What is an Accountant?
Also known as: Incorporated Financial Accountant, Chartered Public Finance Accountant, Certified Public Practising Accountant, Public Accountant, Certified Practising Accountant, Certified Management Accountant, Chartered Professional Accountant, International Accountant, Chartered Management Accountant, Certified Public Accountant, Chartered Certified Accountant, Chartered Accountant.
Table of Contents
- What is an Accountant?
- What does an Accountant do?
- How to become an Accountant
- What is the workplace of an Accountant like?
- How difficult is it to become a Chartered Accountant?
- What are the various accounting designations?
- Is it worth it to study accounting?
- Is accounting an art or a science?
- What is the difference between an accountant and an auditor?
- What is some good advice for accounting students?
- What is it like being an accountant?
- What is the difference between an actuary and an accountant?
- Further Reading
- Similar Careers
An accountant is one of the main players in any business that he or she works for, whether it is a large corporation or a small business. The accountant monitors and records the flow of money through a business or organization.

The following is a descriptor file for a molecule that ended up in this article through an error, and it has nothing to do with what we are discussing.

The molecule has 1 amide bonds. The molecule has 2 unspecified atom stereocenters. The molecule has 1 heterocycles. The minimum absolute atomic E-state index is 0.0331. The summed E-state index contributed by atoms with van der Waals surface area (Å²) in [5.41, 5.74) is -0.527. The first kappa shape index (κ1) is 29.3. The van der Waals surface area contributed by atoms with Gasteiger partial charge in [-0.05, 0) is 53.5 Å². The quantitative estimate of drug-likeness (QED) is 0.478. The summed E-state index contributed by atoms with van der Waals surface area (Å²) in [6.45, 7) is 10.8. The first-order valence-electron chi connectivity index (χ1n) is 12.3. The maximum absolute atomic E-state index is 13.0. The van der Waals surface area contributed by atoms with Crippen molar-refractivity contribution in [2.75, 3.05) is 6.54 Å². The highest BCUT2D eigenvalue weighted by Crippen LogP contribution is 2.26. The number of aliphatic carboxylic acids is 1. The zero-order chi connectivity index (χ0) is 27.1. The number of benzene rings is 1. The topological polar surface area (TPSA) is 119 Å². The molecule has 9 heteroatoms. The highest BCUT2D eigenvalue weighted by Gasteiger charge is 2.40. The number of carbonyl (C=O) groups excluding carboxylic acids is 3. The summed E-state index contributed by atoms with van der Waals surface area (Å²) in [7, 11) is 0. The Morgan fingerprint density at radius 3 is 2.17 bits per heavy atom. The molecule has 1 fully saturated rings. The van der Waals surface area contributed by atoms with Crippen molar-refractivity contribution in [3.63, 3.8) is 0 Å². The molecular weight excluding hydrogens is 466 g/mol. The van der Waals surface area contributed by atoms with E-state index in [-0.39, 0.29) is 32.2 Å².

It is the responsibility of the accountant to verify the accuracy of all money transactions and to make sure that all these transactions are legal and follow current guidelines. It may be that the accountant works for a company on a contractual basis to do the books or tax returns. They may also choose to work for private individuals and help them with their financial decisions, tax returns, or other money-related issues.
How to Become an Accountant
What does an Accountant do?
Using numbers and financial statements, an accountant describes the health of a company, organization or individual, by using their skills in math, accounting, law and finance. They analyze profits and losses, providing information that investors and business owners need in order to evaluate how a company is doing over a period of time. This information forms the basis of a company's report and legal filing reports. The following are some of the duties that an accountant may have to perform:
- Determines payroll requirements; maintains payroll data; prepares and processes monthly payrolls
- Interacts with internal and external auditors in completing audits
- Explain billing invoices and accounting policies to staff, vendors, and clients
- Prepare and review budgets, revenue, expenses, payroll entries, invoices, and other accounting documents
- Analyze and review budgets and expenditures for local, state, federal and private funding, review contracts, and grants
- Prepare profit and loss statements and monthly closing and cost accounting reports
- Analyze revenue and expenditure trends and recommend appropriate budget levels, and ensure expenditure control
- Compile and analyze financial information to prepare entries to accounts, such as general ledger accounts, and document business transactions
- Supervise the input and handling of financial data and reports for the company's automated financial systems
- Resolve accounting discrepancies
- Establish, maintain, and coordinate the implementation of accounting and accounting control procedures
- Recommend, develop and maintain financial data bases, computer software systems, and manual filing systems